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the torturer himself told arkadi that american soldiers taught him this so-called interrogation technique, applying the point of a knife to a sensitive spot behind the ear. the two brothers, one a car salesman, the other who owned a falafel stand, were supposedly under suspicion as isis supporters. although arkadi says the soldiers knew they actually had escaped from isis. they're not isis? >> they're not isis. >> reporter: a few days later, arkadi received this cell phone video from an erd soldier showing the dead body of one of the brothers who was tortured. on the video, a soldier says "we took revenge." in our phone call, captain nazar said his group has instructions not to take prisoners. >> translator: we do not want prisoners from isis, i'm telling you, we don't take prisoners." >> what should the u.s. reaction be the official pentagon response to these images we sent to them? >> well, it should be rep ra
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hengs, the same we feel right now. based on what i've seen here, that can't be allowed to persist. and there should be punishment for anyone that's connected -- this is a violation of law and warfare. >> reporter: in a statement the american embassy in baghdad told abc news the u.s. has not provided military aid, arms or assistance to the emergency response division. apparently because of previous human rights violations. yet the footage we obtained shows erd soldiers with the very anti-tank weapons the u.s. has been providing to iraqi forces. and earlier this year, a senior u.s. military official in baghdad, colonel brett sylvia, publicly praised the erd in a briefing for reporters back at the pentagon. >> they have proven to be a very effective fighting force. this is the first time that we have advised them, and it has been a really fruitful partnership in all regards. >> reporter: the two soldiers who invited arkadi to follow them, captain nazar and corporal
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haydr ali, have developed a folk hero status in iraq, the subject of a social media video called "happy baghdad" produced by arkady. at one point arkady became very close with the two men. to his shame, arkady admitted to us after our interview that he himself did go along twice and struck captives. but now arkady has fled iraq, breaking out his graphic video, his family in hiding after receiving death threats from the two soldiers he once considered friends. do you think they would kill you? >> yeah, why not? it's easy. >> would you ever be able to go back to iraq? >> i don't know. really, i don't know. >> reporter: of all the images ar arkady showed us, the most disturbing may be one the soldiers themselves recorded on a phone and sent to him.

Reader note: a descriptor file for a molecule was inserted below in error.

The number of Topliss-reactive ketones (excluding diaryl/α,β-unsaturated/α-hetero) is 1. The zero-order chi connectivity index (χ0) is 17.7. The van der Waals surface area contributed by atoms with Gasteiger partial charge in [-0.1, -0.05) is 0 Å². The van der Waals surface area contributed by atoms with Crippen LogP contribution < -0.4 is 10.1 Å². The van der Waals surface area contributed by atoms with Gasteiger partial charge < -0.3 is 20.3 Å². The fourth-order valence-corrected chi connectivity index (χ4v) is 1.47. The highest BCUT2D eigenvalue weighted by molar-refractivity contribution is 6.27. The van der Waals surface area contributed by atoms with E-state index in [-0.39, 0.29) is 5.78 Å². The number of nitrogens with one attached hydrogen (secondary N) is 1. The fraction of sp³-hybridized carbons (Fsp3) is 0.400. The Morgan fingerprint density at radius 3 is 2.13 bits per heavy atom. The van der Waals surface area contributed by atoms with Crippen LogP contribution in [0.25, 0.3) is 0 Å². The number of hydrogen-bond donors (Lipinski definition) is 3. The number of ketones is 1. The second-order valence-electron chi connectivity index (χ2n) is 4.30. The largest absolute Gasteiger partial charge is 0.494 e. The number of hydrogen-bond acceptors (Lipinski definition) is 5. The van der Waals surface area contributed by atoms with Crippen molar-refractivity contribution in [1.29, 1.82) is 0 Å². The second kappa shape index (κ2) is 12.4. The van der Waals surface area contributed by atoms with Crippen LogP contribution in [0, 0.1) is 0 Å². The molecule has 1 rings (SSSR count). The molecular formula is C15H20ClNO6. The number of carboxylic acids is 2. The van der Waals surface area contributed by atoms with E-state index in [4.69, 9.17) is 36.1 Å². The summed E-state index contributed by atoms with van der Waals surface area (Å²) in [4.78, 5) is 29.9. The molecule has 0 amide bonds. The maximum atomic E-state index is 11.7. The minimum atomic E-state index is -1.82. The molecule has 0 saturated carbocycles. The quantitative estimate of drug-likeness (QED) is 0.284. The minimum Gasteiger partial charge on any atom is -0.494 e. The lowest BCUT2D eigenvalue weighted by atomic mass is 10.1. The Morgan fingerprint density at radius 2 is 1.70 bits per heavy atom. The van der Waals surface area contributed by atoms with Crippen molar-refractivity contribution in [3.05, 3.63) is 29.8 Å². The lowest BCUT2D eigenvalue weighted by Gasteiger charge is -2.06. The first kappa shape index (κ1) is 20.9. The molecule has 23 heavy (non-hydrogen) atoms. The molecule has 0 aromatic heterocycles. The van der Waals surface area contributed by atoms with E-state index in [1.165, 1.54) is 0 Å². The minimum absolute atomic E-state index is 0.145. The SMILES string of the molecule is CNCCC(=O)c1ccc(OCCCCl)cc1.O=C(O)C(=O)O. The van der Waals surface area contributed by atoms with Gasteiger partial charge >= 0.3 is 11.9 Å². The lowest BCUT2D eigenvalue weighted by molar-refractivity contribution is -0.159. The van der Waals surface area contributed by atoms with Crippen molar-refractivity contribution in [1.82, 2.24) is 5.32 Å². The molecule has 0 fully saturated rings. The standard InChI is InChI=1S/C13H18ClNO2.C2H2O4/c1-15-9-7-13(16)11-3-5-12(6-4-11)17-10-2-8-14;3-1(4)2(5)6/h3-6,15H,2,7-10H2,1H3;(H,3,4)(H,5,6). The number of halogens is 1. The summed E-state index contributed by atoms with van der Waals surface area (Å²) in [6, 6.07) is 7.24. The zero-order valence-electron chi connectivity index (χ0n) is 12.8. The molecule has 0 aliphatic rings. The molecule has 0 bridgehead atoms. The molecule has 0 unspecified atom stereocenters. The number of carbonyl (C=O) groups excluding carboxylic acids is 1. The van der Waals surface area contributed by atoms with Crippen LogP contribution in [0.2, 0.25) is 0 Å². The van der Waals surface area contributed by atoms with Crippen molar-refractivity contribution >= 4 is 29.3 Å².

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it shows two soldiers chasing down a handcuffed prisoner and then carrying out a brutal field execution. >> that's extra judicial killing. i don't even have words for it. >> that's a murder? >> that's a murder. >> reporter: in our phone call, captain nazar told us human rights don't apply to people that he suspects of being isis. >>. >> translator: he's not human, he's a monster. >> isn't that murder? >> translator: no, it's not considered murder. >> is there now going to be an investigation? >> translator: i'm already a star. ali would make me a bigger star by doing this. why? my country is longing for someone who would help it get rid of terrorism. >> reporter: the soldiers thought their secrets were safe with arkady. tonight they are learning they are not. for "nightline," brian ross, abc news, new york. >> our thanks to brian ross for that report. up next on "nightline," a